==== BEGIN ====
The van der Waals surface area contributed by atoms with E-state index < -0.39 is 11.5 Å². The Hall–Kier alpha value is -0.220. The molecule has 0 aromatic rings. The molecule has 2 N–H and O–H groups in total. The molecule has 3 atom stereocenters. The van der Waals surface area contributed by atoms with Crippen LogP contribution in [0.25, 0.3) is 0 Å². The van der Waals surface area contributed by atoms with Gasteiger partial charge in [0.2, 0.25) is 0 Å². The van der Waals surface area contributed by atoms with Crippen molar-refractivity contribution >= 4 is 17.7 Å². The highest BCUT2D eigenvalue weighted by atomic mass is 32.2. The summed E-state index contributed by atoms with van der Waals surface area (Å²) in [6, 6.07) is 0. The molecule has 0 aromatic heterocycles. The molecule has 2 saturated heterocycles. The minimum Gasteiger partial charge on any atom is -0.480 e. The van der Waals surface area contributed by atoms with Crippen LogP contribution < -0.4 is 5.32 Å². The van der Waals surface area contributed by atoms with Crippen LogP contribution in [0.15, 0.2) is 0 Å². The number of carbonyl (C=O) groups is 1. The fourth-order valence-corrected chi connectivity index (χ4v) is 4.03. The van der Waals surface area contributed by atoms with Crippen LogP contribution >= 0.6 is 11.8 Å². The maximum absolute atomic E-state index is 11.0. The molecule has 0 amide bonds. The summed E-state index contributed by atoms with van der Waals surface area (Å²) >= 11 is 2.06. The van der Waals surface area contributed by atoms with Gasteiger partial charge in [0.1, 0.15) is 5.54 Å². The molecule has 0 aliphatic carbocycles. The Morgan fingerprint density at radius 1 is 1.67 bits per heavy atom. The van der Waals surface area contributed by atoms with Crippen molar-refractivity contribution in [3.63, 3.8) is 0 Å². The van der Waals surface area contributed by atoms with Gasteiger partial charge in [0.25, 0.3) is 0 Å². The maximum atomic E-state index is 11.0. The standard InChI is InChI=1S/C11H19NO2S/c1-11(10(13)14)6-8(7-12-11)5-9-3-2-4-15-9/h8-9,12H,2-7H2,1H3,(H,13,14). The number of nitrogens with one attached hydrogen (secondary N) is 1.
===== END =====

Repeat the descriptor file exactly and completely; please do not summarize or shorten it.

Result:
The van der Waals surface area contributed by atoms with E-state index < -0.39 is 11.5 Å². The Hall–Kier alpha value is -0.220. The molecule has 0 aromatic rings. The molecule has 2 N–H and O–H groups in total. The molecule has 3 atom stereocenters. The van der Waals surface area contributed by atoms with Crippen LogP contribution in [0.25, 0.3) is 0 Å². The van der Waals surface area contributed by atoms with Gasteiger partial charge in [0.2, 0.25) is 0 Å². The van der Waals surface area contributed by atoms with Crippen molar-refractivity contribution >= 4 is 17.7 Å². The highest BCUT2D eigenvalue weighted by atomic mass is 32.2. The summed E-state index contributed by atoms with van der Waals surface area (Å²) in [6, 6.07) is 0. The molecule has 0 aromatic heterocycles. The molecule has 2 saturated heterocycles. The minimum Gasteiger partial charge on any atom is -0.480 e. The van der Waals surface area contributed by atoms with Crippen LogP contribution < -0.4 is 5.32 Å². The van der Waals surface area contributed by atoms with Crippen LogP contribution in [0.15, 0.2) is 0 Å². The number of carbonyl (C=O) groups is 1. The fourth-order valence-corrected chi connectivity index (χ4v) is 4.03. The van der Waals surface area contributed by atoms with Crippen LogP contribution >= 0.6 is 11.8 Å². The maximum absolute atomic E-state index is 11.0. The molecule has 0 amide bonds. The summed E-state index contributed by atoms with van der Waals surface area (Å²) >= 11 is 2.06. The van der Waals surface area contributed by atoms with Gasteiger partial charge in [0.1, 0.15) is 5.54 Å². The molecule has 0 aliphatic carbocycles. The Morgan fingerprint density at radius 1 is 1.67 bits per heavy atom. The van der Waals surface area contributed by atoms with Crippen molar-refractivity contribution in [3.63, 3.8) is 0 Å². The van der Waals surface area contributed by atoms with Gasteiger partial charge in [0.25, 0.3) is 0 Å². The maximum atomic E-state index is 11.0. The standard InChI is InChI=1S/C11H19NO2S/c1-11(10(13)14)6-8(7-12-11)5-9-3-2-4-15-9/h8-9,12H,2-7H2,1H3,(H,13,14). The number of nitrogens with one attached hydrogen (secondary N) is 1.